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Area restaurants bring flavor to menu with fresh local food

Chuck Roelofs, a local organic food producer, delivers produce Thursday to be prepared for the day’s meals at The Goodness in downtown Willmar. The business, co-owned by Vicki Davis utilizes local produce for about 30 percent of its menu. Tribune photo by Ron Adams

Ripe cucumbers are one of the staples right now at The Goodness, where they appear on the menu alongside fresh salad greens, vegetables, berries and more. The downtown Willmar coffeehouse, which opened in March, is among a handful of local eating establishments turning to locally grown food to serve their customers.

“It takes more time and more effort but it’s worth it,” said Vicki Davis, who co-owns The Goodness and manages the daily menu.

Going locavore is becoming an increasingly big deal for the restaurant industry as it seeks to satisfy the palates — and often the social conscience as well — of folks who like their food produced close to home.

“It makes the food special,” said Vicki’s son, Nick. “When you’re using from local producers, you’re using the greatest you have in the area.”

“The freshness just cannot be any better,” agreed Dave Baker, owner of The Oaks at Eagle Creek, where locally grown produce was added this summer to the weekend menu.

From the start, the Davises wanted to offer fresh local food. “That was important to us,” Vicki said.

They started small with a few in-season products, then began to expand. Within a couple of months the menu included offerings such as asparagus soup and rhubarb-thyme cake, all showcasing local farm-to-table items.

Nick estimates that about 30 percent of the menu is now local. “We definitely want to see that increase. We’re still learning,” he said.

For Lisa Liebl, owner of Cornerstone Coffee at the Skylark Mall, the goal is similar. After buying the business at the end of June, one of the first things she did was to start adding local foods from area vendors.

“A big goal is to use local produce as much as possible, especially vegetables,” she said.

The menu this summer features choices such as fresh vegetable salads, sandwiches topped with fresh local greens and tomatoes, and baked items sweetened with locally grown raspberries.

“It comes straight from the grower to us,” Liebl said. “There’s no middle man. It’s not sitting around in a truck or a box in a warehouse somewhere.”

Local and/or organic infuses the menu in less visible ways as well. For example, most of the eggs Liebl uses in her baking are free-range. “I can’t always get that as a supply, but I do as much as I can,” she said.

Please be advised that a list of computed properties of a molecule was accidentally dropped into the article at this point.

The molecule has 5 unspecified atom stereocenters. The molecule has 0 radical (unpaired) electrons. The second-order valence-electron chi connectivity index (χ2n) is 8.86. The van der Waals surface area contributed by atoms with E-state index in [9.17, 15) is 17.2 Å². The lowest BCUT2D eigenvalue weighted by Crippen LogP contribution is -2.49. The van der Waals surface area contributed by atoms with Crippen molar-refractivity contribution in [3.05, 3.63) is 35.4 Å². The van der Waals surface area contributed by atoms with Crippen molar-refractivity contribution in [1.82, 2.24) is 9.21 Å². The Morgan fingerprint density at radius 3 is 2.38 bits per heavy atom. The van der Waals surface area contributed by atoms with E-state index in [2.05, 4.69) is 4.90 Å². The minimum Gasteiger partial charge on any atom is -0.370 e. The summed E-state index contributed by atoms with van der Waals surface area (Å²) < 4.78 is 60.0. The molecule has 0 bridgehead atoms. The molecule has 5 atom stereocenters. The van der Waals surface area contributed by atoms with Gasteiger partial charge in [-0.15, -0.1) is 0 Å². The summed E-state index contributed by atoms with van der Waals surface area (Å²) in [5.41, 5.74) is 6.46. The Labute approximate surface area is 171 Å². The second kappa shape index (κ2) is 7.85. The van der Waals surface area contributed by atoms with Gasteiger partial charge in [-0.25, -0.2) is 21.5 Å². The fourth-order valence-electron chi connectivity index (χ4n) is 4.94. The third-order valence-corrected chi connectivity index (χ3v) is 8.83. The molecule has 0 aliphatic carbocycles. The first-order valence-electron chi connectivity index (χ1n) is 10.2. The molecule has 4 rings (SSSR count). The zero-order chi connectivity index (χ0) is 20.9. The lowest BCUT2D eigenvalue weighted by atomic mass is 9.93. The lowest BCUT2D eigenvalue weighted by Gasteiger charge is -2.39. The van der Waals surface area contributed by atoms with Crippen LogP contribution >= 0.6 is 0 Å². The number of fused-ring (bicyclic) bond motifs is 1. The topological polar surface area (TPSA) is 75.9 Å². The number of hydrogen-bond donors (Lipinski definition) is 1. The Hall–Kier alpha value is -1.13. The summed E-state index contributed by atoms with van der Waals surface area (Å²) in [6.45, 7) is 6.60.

She figures 25 to 30 percent of the food served at Cornerstone Coffee comes from local producers. “We hope we can do more,” she said. “We’re just doing as much as we possibly can.”

Going local is not necessarily an easy route. For one thing, it takes creativity and a willingness to adapt to whatever is available and in season.

For another, restaurant owners need to cultivate and work with a variety of vendors if they want to offer a diverse local menu. Java River Cafe in Montevideo, for instance, obtains beef, chicken, vegetables, apples and more from several family farm-based producers in western Minnesota.

Sometimes owners end up supplementing with spur-of-the-moment purchases from a farmer’s market.

Obtaining the quantities they need can be a challenge. Baker works with one main vendor and says The Oaks “is taking almost all they can give us.”

A major challenge, said Nick Davis, is getting the public accustomed to the look and taste of food that’s fresh and not mass-produced.

“There is a huge education piece to it,” he said. “We’re not expecting people to just accept this overnight.”

But the restaurant owners said they have been impressed with the reception they’ve seen so far.

“I think people are liking it,” Vicki Davis said.

Baker called the response “outstanding.”

“People love seeing the fresh item of the week,” he said. “We can’t wait for the tomatoes to come rolling in full speed. We’re looking at possibly bringing in some local meats this fall.”

It’s not a coincidence that locally owned restaurants have been in the vanguard of the farm-to-restaurant movement, Baker said. “We can make those kinds of choices right now. We can make decisions locally.”

Choosing this route has been rewarding, said the local restaurant owners.

Vicki Davis likes the spontaneity of working with what’s available. “It’s fun to try different things. It’s fun seeing the menu change every few weeks. ... I’m looking forward to the soups coming back for fall,” she said.

Buying from local producers helps support the local economy, she said. “I love supporting the people who live around here. I know where our money is going.”

“If people could understand how important it is to the community, we’re all helping each other out,” Liebl said.

Anne Polta

Anne Polta covers health care, business/economic development and general assignment. Her HealthBeat blog can be found at Follow her on Twitter at @AnnePolta.

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